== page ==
In a move seemingly to address concerns about a proposed Walgreens, Metro Councilwoman Erica Gilmore has crafted an ordinance that, if passed, would create an overlay limiting the types of businesses allowed in downtown Nashville's Broadway, Second Avenue and Printer's Alley districts.
Within the overlay, businesses would be required either to offer live performance venues or, if retail oriented, have 75 percent of their merchandise devoted to the area's musicians, craftspeople and culture.
Walgreens reportedly has the Trail West building, located on the southeast corner of the Broadway and Third Avenue intersection, under contract. Many locals argue a Walgreens would not be compatible with Lower Broad's tourism- and entertainment-oriented vibe and flavor.
Wednesday was a day of one step forward and one step backward at the General Assembly for supporters of the proposed Amp bus rapid transit line. One measure passed would not allow The Amp to run down the middle of any state highway, while the other would give state lawmakers the chance to decide on funding when Metro asks for it rather than during the design process. Steven Hale has the rundown of the bills, the thinly veiled criticisms and the talking points.
Megan Barry's out with a fundraising release:
Councilmember At-Large Megan Barry is making her second mayoral campaign disclosure on Friday as she continues to lay the groundwork to ramp up her campaign in 2014.
She has raised over $64,000 since filing papers in April with the county Election Commission to open a campaign account and signaling her intention to run for mayor.
In an email to supporters earlier this week, Barry said her focus in the last six months has been on building support and forging connections across Nashville as a prelude to a campaign that will launch in 2014.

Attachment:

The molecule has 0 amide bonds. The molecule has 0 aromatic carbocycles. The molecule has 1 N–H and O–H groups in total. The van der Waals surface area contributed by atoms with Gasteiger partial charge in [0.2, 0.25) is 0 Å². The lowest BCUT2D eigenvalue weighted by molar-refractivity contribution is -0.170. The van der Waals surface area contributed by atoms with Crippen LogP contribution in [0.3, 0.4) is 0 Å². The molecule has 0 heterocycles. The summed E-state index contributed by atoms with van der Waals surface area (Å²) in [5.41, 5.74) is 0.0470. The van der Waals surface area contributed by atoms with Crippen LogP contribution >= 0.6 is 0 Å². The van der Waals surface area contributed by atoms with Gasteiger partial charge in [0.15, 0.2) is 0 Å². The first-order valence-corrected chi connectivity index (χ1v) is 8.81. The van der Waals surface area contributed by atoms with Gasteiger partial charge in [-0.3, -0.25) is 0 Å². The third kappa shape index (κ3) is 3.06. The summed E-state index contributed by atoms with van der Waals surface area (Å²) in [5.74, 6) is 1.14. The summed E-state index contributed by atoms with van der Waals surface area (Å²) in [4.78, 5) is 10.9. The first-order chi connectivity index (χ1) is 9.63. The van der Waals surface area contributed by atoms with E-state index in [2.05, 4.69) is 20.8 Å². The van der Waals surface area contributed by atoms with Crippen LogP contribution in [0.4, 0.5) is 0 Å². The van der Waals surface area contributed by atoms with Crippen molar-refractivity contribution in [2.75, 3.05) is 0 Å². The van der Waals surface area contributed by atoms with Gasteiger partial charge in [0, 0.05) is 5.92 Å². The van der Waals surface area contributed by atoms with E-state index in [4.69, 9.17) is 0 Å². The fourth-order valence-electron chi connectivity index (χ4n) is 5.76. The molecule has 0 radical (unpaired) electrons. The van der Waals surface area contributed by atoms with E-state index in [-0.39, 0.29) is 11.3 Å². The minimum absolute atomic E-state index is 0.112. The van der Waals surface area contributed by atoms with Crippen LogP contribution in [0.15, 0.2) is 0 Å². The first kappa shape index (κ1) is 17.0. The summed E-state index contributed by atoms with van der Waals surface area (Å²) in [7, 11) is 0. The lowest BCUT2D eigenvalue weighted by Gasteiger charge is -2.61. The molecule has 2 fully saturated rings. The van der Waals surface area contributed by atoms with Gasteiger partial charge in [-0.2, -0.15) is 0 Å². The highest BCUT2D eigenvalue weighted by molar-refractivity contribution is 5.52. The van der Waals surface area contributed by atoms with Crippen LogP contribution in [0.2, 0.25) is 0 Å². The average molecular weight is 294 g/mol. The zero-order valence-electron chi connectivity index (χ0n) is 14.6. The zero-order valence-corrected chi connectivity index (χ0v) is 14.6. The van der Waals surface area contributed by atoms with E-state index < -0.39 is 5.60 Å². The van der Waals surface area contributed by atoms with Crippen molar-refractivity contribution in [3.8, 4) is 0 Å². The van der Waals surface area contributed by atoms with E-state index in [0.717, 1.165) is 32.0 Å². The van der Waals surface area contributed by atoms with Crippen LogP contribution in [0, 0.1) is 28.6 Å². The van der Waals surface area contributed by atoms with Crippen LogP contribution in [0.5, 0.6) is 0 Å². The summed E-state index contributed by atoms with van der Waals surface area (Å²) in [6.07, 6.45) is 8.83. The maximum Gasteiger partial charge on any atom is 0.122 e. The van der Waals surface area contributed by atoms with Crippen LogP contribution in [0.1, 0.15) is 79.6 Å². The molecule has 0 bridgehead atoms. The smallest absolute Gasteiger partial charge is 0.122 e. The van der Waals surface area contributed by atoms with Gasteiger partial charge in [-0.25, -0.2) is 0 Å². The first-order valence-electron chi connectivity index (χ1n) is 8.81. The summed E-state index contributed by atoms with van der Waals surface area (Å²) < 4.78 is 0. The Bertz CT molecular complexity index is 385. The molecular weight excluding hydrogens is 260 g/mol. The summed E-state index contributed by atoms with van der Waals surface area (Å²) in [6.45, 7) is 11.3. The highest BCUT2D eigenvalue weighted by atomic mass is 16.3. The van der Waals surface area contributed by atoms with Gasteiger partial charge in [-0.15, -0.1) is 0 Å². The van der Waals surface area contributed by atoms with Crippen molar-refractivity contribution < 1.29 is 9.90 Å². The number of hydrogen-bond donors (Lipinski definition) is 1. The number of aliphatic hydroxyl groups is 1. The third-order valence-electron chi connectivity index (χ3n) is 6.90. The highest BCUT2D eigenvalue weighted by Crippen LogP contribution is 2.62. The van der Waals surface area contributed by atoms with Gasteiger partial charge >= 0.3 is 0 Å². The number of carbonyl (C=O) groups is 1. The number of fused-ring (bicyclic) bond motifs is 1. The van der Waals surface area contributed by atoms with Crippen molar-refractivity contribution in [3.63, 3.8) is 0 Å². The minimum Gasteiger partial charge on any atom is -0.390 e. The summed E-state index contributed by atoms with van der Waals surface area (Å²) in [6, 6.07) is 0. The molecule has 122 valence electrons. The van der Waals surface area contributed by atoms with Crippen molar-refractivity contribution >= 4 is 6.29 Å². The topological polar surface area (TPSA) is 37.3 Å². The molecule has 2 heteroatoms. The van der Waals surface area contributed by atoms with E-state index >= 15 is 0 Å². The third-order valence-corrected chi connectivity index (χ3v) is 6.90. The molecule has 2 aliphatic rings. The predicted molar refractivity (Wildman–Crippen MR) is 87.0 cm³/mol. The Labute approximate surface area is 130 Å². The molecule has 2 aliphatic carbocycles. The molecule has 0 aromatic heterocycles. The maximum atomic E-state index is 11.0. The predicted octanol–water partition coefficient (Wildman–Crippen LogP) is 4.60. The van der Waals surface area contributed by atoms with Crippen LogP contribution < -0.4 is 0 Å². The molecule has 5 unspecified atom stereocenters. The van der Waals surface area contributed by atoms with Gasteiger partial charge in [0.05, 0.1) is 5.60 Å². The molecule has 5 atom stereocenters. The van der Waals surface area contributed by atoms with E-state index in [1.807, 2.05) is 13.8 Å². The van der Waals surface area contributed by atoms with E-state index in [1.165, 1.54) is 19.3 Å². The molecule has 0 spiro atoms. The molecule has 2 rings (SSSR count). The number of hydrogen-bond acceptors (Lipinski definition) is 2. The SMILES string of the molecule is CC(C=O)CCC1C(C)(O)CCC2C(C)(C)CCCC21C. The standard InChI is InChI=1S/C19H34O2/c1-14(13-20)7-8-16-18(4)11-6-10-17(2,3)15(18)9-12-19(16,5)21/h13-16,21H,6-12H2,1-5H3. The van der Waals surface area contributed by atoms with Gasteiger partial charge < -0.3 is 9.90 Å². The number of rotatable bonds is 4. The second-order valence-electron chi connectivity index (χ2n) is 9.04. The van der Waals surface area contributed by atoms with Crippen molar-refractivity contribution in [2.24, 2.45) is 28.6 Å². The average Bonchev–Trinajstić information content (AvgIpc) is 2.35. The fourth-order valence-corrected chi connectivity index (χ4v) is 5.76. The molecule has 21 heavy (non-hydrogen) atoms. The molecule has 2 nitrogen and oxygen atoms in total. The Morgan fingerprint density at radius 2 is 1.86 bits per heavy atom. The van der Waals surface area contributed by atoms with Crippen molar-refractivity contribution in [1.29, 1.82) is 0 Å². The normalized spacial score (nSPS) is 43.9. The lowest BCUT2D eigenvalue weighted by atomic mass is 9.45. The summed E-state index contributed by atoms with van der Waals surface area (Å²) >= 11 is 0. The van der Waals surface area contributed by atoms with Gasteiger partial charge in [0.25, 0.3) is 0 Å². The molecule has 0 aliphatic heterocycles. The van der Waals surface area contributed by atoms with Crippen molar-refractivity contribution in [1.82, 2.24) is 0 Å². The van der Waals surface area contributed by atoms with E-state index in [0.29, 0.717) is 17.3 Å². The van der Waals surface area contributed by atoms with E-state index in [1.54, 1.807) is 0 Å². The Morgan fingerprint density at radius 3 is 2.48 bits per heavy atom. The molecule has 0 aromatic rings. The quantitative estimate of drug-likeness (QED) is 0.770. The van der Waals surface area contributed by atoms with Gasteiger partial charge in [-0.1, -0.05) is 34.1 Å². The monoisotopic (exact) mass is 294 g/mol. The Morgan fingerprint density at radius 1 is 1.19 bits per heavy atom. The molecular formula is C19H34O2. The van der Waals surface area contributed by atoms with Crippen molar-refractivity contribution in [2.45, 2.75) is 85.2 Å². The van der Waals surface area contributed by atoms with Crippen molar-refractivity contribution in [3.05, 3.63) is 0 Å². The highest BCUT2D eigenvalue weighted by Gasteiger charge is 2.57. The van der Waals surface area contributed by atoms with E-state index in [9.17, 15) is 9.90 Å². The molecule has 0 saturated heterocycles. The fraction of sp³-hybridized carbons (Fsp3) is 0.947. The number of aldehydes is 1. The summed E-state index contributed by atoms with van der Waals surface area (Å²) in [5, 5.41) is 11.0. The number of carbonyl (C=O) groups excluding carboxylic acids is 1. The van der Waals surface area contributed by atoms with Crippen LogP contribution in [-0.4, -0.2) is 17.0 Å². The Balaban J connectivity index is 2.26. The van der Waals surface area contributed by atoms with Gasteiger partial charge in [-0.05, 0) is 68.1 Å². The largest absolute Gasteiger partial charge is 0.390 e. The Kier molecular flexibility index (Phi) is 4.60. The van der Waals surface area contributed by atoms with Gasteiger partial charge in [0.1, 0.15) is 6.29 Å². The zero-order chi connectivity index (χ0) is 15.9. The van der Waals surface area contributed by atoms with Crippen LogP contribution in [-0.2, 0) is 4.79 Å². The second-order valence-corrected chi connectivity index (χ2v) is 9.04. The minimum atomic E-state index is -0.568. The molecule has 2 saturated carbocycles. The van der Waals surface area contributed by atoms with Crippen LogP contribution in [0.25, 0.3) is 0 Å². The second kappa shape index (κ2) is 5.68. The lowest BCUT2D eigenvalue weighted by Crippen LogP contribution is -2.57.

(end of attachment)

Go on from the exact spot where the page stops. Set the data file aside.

“For the past several months, I have had the privilege of meeting with supporters, business and community leaders, and engaged citizens across Davidson County – people who are interested in attracting good-paying jobs, preparing our students for success, and making our neighborhoods safe for all families," said Barry. “I’ve listened to hundreds of Nashvillians who have great ideas for the direction of our great city.”
Barry points out that fundraising efforts during 2013 were low-key by design, aimed at gathering sufficient resources to hire staff and lay groundwork for the launch of the campaign in 2014. "We accomplished our preliminary aims without difficulty," she says, "allowing for the hiring of a talented full-time staff assistant early on, and enabling me to focus on building support from the community.
"I am excited and energized by the level of support and encouragement I’ve been receiving,” she continued.
Leigh Walton, an attorney with Bass, Barry & Sims and Friends of Megan Barry treasurer, said Barry’s progress is “impressive.”
“She is organized, she is focused, and she is ready to show Nashville what we already know: that she is going to be one of the best mayors this town has ever had.
“Megan asked me to be her treasurer last year because she had enthusiastic supporters who wanted to contribute to a future mayoral run. That financial support has allowed her to build the foundation of a campaign that’s going to hit the ground running. Megan has proven in her previous county-wide wins that she is a serious fundraiser.”
Nashville Mayor Karl Dean has announced the creation of the Nashville Film Television Transmedia Council, which comprises nonprofit organizations, educational institutions and city and state offices related to film and television
The council's first priority, according to WPLN Nashville Public Radio, is to increase staffing levels for production crews already operating in the city. Dean unveiled the council Thursday.
The Nashville Scene has a list of council participants here.